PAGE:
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|dc.identifier.citation||Marine Pollution Bulletin, 2018; 133:562-567||en|
|dc.description||Available online 19 June 2018||en|
|dc.description.abstract||Long-term species responses to ocean acidification depend on their sensitivity during different life stages. We tested for sensitivity of juvenile fish behaviour to ocean acidification by exposing eggs to control and elevated CO2 levels, and translocating offspring between treatments in a reciprocal design. After 12 weeks of exposure, activity, inactivity and anxiety levels of juveniles from control eggs were similar, whether juveniles had experienced elevated CO2 conditions or not, and this pattern was consistent over time. However, juveniles raised as eggs under elevated CO2 showed increased anxiety levels compared to those from control eggs. This response was not reversed when CO2-exposed juveniles were translocated to control conditions. Our findings highlight the value of evaluating fish sensitivities to global change pollutants across different life stages, and indicate that sensitivity during the often-overlooked egg stage can be critical with long-lasting impairment of behaviours that are coupled to individual fitness and population persistence.||en|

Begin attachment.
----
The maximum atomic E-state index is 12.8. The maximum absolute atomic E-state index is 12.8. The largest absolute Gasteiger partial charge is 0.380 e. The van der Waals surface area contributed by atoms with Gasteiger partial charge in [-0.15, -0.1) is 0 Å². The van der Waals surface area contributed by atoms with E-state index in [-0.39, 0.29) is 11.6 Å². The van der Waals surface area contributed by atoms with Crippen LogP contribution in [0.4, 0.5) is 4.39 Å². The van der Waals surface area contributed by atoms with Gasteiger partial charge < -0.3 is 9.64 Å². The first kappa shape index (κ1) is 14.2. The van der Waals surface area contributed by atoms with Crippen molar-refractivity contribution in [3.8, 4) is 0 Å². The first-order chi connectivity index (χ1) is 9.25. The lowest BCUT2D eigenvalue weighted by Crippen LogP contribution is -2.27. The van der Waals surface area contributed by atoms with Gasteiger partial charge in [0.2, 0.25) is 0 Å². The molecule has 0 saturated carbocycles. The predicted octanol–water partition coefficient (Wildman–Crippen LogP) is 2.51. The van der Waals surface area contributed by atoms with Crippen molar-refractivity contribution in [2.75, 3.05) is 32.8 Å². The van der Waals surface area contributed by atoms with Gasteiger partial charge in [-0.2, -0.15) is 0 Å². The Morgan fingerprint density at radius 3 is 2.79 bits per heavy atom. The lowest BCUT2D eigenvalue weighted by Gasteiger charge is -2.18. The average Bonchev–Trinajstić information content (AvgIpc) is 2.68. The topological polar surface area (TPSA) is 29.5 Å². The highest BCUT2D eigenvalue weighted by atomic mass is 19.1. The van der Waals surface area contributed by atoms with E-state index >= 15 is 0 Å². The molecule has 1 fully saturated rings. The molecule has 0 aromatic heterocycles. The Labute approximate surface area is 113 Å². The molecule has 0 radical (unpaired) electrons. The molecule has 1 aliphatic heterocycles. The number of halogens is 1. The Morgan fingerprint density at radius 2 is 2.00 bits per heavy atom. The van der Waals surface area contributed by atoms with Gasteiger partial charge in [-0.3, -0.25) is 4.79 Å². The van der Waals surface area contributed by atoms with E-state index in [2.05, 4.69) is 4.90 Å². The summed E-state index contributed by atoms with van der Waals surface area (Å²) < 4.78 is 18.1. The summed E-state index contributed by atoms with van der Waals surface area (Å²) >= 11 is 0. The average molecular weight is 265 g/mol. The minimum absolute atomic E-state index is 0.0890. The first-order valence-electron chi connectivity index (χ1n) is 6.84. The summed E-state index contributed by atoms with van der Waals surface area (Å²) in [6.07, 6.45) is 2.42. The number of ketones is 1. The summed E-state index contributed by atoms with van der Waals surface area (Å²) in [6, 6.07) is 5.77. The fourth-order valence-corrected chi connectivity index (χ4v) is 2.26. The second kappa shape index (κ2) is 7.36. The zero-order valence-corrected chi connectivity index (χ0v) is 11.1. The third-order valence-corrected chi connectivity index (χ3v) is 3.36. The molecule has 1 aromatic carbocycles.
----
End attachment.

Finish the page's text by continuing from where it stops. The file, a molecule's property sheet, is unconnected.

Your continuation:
|dc.description.statementofresponsibility||Almendra Rodriguez-Dominguez, Sean D. Connell, Clement Baziret, Ivan Nagelkerken||en|
|dc.rights||© 2018 Elsevier Ltd. All rights reserved.||en|
|dc.subject||Embryonic stage; fish sensitivity; activity levels; anxiety levels; long-lasting impairment||en|
|dc.title||Irreversible behavioural impairment of fish starts early: Embryonic exposure to ocean acidification||en|
|pubs.library.collection||Earth and Environmental Sciences publications||en|
|Appears in Collections:||Earth and Environmental Sciences publications|
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